So this leaves open the question of what to do in response to political attacks or, more concretely, how the Liberals should spend the $ 250,000 they just raised.

The Liberals could use the money to attack Harper, not for what he said and wrote in the past, but for what he is doing now – gutting the environmental review process or knowingly downplaying the cost of the F-35 fighter aircraft.

Rae could also expand on his statement about the things he did as premier that he is proud of, and doing so could create a teachable moment. (Unfortunately, the Liberal Party website, in its profile of Bob Rae says only that he was premier of Ontario between 1990 and 1995, perhaps not wanting to remind readers of his change in affiliation.) Rae’s 1996 memoir “From Protest to Power: Personal Reflections on a Life in Politics” does go into some detail about the accomplishments of his government, particularly in terms of helping some firms (Algoma Steel, Spruce Falls Pulp and Paper, De Havilland Aircraft) survive the recession and using the government’s capital budget to maintain employment.

Looking back over the last two decades, there are several comparisons that could be drawn between the Rae and Harper governments’ economic policies. Rae took office just as a recession hit North America. If any one Canadian was to blame for the 1990 recession, it would have to be Bank of Canada Governor John Crowe for his high interest rate policies. Rae no more caused the recession of 1990 than Stephen Harper caused the financial crisis of 2008.

The responses of the Rae and Harper governments to the recession were quite similar. Both bailed out major employers that were near bankruptcy. Both used capital spending to maintain employment. (Economic Action Plan meet Jobs Ontario.) Both oversaw major deficit increases. Both restrained public sector salaries, though the Rae Government preferred salary restraint to layoffs, while the Harper Government is delivering both. The Rae Government increased taxes, in part in response to its critics in the business community, while the Harper Government has kept taxes constant or cut them slightly in the last few years.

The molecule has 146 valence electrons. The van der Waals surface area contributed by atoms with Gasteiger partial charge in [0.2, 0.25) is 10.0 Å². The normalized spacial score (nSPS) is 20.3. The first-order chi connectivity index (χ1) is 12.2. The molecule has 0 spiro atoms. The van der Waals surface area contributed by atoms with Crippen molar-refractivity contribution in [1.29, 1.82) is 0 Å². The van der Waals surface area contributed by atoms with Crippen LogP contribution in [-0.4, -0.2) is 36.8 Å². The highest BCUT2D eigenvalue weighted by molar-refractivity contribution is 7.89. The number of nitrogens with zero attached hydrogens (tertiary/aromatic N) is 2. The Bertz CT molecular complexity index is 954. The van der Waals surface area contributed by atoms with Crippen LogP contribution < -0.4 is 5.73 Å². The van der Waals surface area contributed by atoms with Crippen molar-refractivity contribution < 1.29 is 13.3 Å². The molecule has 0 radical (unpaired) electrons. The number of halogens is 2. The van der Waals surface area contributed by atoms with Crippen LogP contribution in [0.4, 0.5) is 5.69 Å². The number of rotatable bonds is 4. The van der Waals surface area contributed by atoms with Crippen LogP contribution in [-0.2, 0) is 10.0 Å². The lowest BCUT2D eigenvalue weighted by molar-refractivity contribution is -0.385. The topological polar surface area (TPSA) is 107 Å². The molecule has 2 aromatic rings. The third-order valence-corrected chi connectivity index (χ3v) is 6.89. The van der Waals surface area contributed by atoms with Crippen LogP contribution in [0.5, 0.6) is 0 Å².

If Bob Rae wanted to remind people of recent political-economic history, he might also say a few words about Mike Harris and the Common Sense Revolution. Harris defeated Rae on a promise of tax cuts and spending cuts. He delivered the cuts, but also brought Ontario a deterioration in the quality of public services, public sector labour unrest, alternative service delivery by unqualified private sector agents (the cause of the E coli outbreak in Walkerton), and costly privatization (Highway 407). Criticism of the Harris Government is also a criticism of its ministers, three of whom – John Baird, Tony Clement, and Jim Flaherty – now occupy .senior portfolios in Harper’s Government. Flaherty often would like the electorate to forget that he was a particularly avid Common Sense Revolutionary.

Bob Rae’s current hesitation in engaging with his political past might be the result of his uncertain political status as interim leader. If he were no longer the leader, he would be free of expectations; if he were the leader, he would have to engage with it, because his political past would continue to be the focal point of Conservative attacks.

I think it would constitute a teachable moment for Canadians if Bob Rae were to explain what his record reveals about the pressures all governments face in economic crises, and the similarities of many of their responses, regardless of political ideology. And it would be a good thing of public discourse about economic policy was conducted on a higher level than the over-simplifications of 30 second Conservative attack ads. Perhaps Rae will still seize the teachable moment.